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Burns Night – a night for all Scots
Scotland celebrates much of the same holidays as the rest of the UK, but there is one, which is completely original – this is Burns Night, one of the most important and fun nights of the year!
Let’s try to find out… why it is called Burns Night? what people celebrate on this night? when Scots celebrate this holiday? what they do? what they eat? what the star-attraction of this night is?
On Burns Night Scottish people celebrate the life of Robert Burns.
Robert Burns is Scotland's most famous poet. In Scotland he is known by many names including "Rabbie Burns", "The Ploughman Poet" and "The Bard".
Robert Burns was born on 25 January 1759, in Alloway, South Ayrshire, Scotland. Burns’ father was a farmer, and his wife was a daughter of a farmer. Burns received little formal education, but luckily his father was self-educated and taught his children. Later Robert would change the spelling of his surname from "Burness" to "Burns". The house where Robert was born still stands, and was built by his father William Burness.
Around the 25 January, the birth date of Robert Burns, celebrations of his life take place. These celebrations take the form of a meal. So what should you expect at a Burns Night supper? Well, it might be formal or informal, but it will always be entertaining!
First of all, the host says a few words to welcome everyone to the supper and opens the meal with reading of The Selkirk Grace. The Selkirk Grace Some hae meat and canna eat, and some wad eat that want it, But we hae meat and we can eat, And sae the Lord be thankit. Заздравный тост в переводе С.Я. Маршака У которых есть, что есть, - те подчас не могут есть, А другие могут есть, да сидят без хлеба. А у нас тут есть, что есть, да при этом есть, чем есть, - Значит, нам благодарить остается небо!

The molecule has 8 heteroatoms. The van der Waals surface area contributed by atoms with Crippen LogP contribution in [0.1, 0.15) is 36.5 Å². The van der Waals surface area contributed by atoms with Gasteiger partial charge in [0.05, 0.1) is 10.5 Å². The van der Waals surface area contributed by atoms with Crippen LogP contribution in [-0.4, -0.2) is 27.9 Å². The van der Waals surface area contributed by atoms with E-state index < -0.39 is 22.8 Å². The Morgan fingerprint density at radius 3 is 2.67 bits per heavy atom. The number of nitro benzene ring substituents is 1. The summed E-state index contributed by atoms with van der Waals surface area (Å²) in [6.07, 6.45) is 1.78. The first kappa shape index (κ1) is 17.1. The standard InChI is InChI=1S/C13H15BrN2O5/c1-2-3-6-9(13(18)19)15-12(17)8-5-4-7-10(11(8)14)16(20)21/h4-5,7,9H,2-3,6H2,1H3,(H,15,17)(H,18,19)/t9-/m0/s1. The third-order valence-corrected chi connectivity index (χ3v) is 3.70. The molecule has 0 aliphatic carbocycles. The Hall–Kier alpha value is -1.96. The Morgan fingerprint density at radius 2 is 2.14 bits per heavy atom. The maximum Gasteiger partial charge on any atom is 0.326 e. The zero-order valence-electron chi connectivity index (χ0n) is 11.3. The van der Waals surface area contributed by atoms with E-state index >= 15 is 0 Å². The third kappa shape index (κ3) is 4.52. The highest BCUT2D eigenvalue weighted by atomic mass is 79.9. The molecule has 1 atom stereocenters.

Guests then stand as a bagpiper pipes music to welcome the star attraction of the supper – the haggies, a sheep’s stomach stuffed with the sheep’s heart, liver and lungs.
The chairman, or an invited guest, then recites Robert Burns' poem, "Address To A Haggis". The haggis is then cut and served to the guests.
Haggis is served with ‘tatties and neeps’ (mashed potatoes and turnip). This is accompanied by the traditional starter, Cock-a-leekie (chicken and leek) soup and a traditional Scottish desserts such as sherry trifle or oatcakes.
One of the guests gives a short speech, remembering some aspect of Burns' life or poetry. Everyone drinks a toast to Robert Burns. Then the men drink a toast to the women's health.
The evening always ends with everyone joining hands and singing Burns’ world-famous song ‘Auld Lang Syne’, meaning ‘For Times Gone By’.
The format of the evening has remained very much unchanged since the first such meal, which was held by close friends of Burns, a few years after his death.
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Роберт Бёрнс - один из самых любимых поэтов в Шотландии. Он любил свою Родину, свой народ, его простую жизнь и воспевал это в стихах и балладах. И, хоть жил он в 18 веке, на его Родине, в Шотландии, до сих пор празднуют день его рождения. Если Вам удастся побывать в Шотландии в ночь на 25-е января, Вы станете участником особенного праздника - с традиционными блюдами, балладами, музыкой волынки.
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